Our Experts | Anna Hermann
Last month I attended the Women’s Leadership Conference of Northeast Ohio (WLCNEO) at the Intercontinental Cleveland. This was the conference’s second year and it did not disappoint for the nearly 500 attendees that came to network, collaborate and learn through experience-sharing.
The conference, founded by Robin Doerschuk, Director of Training & Development at TalentLaunch, is intended to bring women together from all industries, backgrounds, ages and professional levels.
This year’s conference was phenomenal. Every single session had me personally either in tears of sadness or in tears of laughter – the speakers hit every emotional cord throughout the day. While all of the sessions were great, there is one I really want to reflect upon that affects everyone in the workplace and at home.
Dr. Ellen Burts-Cooper, senior managing partner and Chief Improvement Officer of Improve Consulting and Training Group, led a session called Trust, Credibility & Value: The Superpowers for Exceptionally Inspirational Leaders. The session largely covered how to build and protect your credibility in the workplace by becoming a trustworthy leader (and kept us laughing the whole hour through!).
“…trust is like oxygen: you don’t really think about breathing, but once you don’t have it, you notice immediately.”
The way she introduced feeling the level of trust on a team was a great metaphor that stuck with me. She said that trust is like oxygen: you don’t really think about breathing, but once you don’t have it, you notice immediately. If you walk into a room with a team that doesn’t trust each other, it’s like having the air sucked out of the room and you can immediately feel the tension and lack of trust.
Trust is a foundation of relationships that holds teams together and promotes effective communication and productivity. It is imperative for leaders to instill trust and credibility within their team.
So where does trust come from on a team, anyway? Dr. Burts-Cooper broke it into a five-point diagram:
- Competence. This is knowing your area of expertise, and being knowledgeable based on your level and job role.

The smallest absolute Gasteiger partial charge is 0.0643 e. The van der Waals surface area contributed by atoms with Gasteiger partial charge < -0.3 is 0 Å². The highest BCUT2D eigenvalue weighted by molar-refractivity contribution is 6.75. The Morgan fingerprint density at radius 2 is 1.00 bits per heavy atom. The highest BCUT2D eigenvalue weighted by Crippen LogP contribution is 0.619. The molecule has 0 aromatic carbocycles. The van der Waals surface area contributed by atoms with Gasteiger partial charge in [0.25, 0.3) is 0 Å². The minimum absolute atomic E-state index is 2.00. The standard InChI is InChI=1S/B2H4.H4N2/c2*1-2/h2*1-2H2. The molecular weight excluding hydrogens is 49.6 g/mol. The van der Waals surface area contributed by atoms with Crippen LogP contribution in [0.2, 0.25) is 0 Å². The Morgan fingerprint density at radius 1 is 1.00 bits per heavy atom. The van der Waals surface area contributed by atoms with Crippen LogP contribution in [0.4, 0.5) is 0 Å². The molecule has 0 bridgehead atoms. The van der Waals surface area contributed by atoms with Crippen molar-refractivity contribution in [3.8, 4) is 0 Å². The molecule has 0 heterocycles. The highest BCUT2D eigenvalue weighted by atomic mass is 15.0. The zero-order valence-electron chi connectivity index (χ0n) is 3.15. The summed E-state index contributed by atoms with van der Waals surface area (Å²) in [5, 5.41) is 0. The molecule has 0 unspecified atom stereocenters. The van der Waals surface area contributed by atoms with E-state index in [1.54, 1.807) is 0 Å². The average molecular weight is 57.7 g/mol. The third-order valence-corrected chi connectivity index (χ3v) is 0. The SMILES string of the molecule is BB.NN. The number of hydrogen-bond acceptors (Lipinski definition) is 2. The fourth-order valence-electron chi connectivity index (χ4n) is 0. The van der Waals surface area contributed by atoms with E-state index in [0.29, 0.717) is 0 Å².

- Communication. Simple enough: Do what you say. Be transparent with information and respect confidentiality.
- Contractual. Do what you promise; deliver the established goal.
- Social Interactions/Relationships. Establish a point of connection by engaging with others beyond work.
- Decision Making. Consider the impact to stakeholders and multiple others.
Putting these five points into practice is pretty self-explanatory, however it does take discipline to keep yourself and others accountable. Qualities such as accountability, hitting deadlines, delivering your best work and knowing your area of expertise are skills that can be acquired through planning, task management and collaboration with mentors, team members and managers.
Communication and relationships are softer skills that can take more time to build. One great example Dr. Burts-Cooper brought up was when she was on her way into a meeting. A coworker she considers a friend stopped her outside the conference room to try to warn her of what was to come – a heads-up about the not-so-positive experience she was about to encounter.
“Your interaction style explains you, but it does not excuse you. Authenticity is not an excuse for bad behavior.”
Dr. Burts-Cooper told her coworker that she did not want to know anything until she was told face-to-face by the person she was meeting with. In this way, she protected her own trust and credibility by not engaging in “insider information.” It doesn’t make you trustworthy or credible to obtain information through the rumor mill before it’s been officially released.
She also warned against partaking in office gossip. If you are ever the person trying to slyly pull information out of someone else, you won’t build credibility. If someone does trust you with confidential information, it is never a good idea to go to your best office friend and say “So and so told me not to tell anyone, but…” – it just won’t end well. This is representative of respecting confidentiality, building good relationships with others by not sharing their information and also by considering the impact of others when sharing information.
Another fatal error? Letting your personality and attitude get the best of you. Dr. Burts-Cooper brought it into perspective when she said “Your interaction style explains you, but it does not excuse you.” This is to say that you can be your authentic self, and speak your mind and have an opinion, but not in a way that demeans others. She added, “Authenticity is not an excuse for bad behavior.”
“How others treat you is their karma. How you respond is yours.”
She wrapped up her presentation with this piece of wisdom (from an unknown author): “How others treat you is their karma. How you respond is yours.” Always treat others the way you want to be treated, even if they don’t act deserving of it. Take the high road and know that your actions and perceived actions are always building or breaking trust and credibility with those around you.